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By Lyn Chimera

September is one of my favorite months to garden. It’s cooler (hopefully) with more regular rain (hopefully). With the way the weather has been fluctuating this season from cool and wet to hot and dry, who knows what September will bring. Whatever the weather, there’s lots to do in the garden and some things that are better held off until spring.

Early September is a great time to reseed or overseed your lawn. If you have some bare spots or areas where the grass is thin, all you need to do is loosen the soil, spread the seed, lightly cover with peat moss, and water. Keeping the seed well-watered is very important. The light coating of peat moss helps prevent birds getting at the seeds as well as holding the seed in place. The type of grass seed you use will make a difference. Match the seed to your growing conditions. Good seed for specific requirements will cost more but will be worth it.

Now is not the time for major pruning of shrubs, trees, and roses. Pruning in fall may cause weak branches to sprout which will not get through the winter very well. Also, because the plants are going into dormancy, the cuts don’t heal as well. The best time for pruning is in the early spring/late winter before the buds have begun to open. Two exceptions:

- Dead or damaged wood or branches that are a hazard can be removed anytime.

- Shrubs and trees that bloom in spring should be pruned after they bloom.

Dividing and/or moving perennials can be done now. I’m waiting for the weather to cool down and more consistent rain. That weather makes the move less stressful on the plants and much less time consuming to ensure their success. Plants can be divided or moved for a few reasons:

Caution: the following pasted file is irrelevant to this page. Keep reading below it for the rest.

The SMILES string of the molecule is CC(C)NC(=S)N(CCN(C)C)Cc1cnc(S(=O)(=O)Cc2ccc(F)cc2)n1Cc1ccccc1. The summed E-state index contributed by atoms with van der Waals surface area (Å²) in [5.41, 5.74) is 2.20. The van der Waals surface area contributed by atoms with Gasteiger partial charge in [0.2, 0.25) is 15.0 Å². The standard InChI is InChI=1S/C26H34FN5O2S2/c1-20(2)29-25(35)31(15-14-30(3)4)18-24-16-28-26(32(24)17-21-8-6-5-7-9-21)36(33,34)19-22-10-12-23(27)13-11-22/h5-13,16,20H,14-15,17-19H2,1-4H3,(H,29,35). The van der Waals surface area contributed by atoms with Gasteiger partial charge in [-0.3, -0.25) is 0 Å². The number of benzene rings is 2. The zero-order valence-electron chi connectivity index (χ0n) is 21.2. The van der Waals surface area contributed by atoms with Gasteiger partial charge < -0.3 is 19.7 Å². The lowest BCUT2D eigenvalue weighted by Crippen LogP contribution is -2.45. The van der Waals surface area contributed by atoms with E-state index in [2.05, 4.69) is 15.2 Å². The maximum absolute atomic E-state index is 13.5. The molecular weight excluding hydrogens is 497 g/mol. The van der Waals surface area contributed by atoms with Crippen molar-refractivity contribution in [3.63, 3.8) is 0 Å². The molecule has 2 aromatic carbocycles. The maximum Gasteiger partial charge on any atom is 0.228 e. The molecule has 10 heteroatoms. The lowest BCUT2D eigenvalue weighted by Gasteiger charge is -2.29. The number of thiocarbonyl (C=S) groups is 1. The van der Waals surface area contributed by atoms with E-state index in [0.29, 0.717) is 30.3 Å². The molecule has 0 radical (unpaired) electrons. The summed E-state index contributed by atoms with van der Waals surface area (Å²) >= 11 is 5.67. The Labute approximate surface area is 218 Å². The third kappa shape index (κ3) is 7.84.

- They have outgrown the spot they are in.

- Blooming has diminished.

- There is a round empty hole in the middle of the plant. This is called the doughnut hole and is the plants way of telling you it needs to be divided.

- If after a plant has been in a spot for 3 years and is not thriving, try another spot or give it to a friend who has a more appropriate site.

During fall clean up, don’t leave any diseased or insect infested plants or leaves. Cut the plant back and discard the stems and leaves. Make sure to remove any infected leaves that may have fallen on the ground. Some fungal diseases can overwinter and will reinfect your plants next year.

Do leave seed bearing plants like daisy, coneflower, black-eyed-Susan, and others up to feed the birds in winter. I do very little fall clean up for a few reasons besides being lazy. Not only do the seeds feed the birds but the existing crown of the plant provides additional protection against winter temperature fluctuations. Besides, I like seeing the plants through the snow in the winter. It reminds me that I have a garden there.

You will save a lot of time in the spring if you weed well in the fall. For the annual seeded weeds, you will be removing the potential for seeds to sprout in the spring and for perennial weeds they will be much smaller to remove now than in the spring.

Make a list of what worked and what didn’t. Include what you want to plant or remove in the spring as well as where those perennials you put in this year are located. Don’t forget to make note or mark where you planted bulbs. It’s always aggravating to put your shovel in the ground in the spring only to be right on top of a perennial or bulbs you forgot were there.

Early September is a good time to take cuttings from annuals you’d like to start for next season. This should be done while the annuals are in their prime.

If you have houseplants outside, don’t bring them straight into the house. Check them carefully for insects and give them a good, soapy, water bath. Bring them in before the nights get below 50 degrees and give them a few days in a sheltered place to get them used to indoor light and temperature conditions.

Happy gardening and enjoy this beautiful season!

To contact me at Lessons from Nature, call 652-2432 or e-mail at lyn@lessonsfromnature.biz. I can e-mail or mail the gift certificates.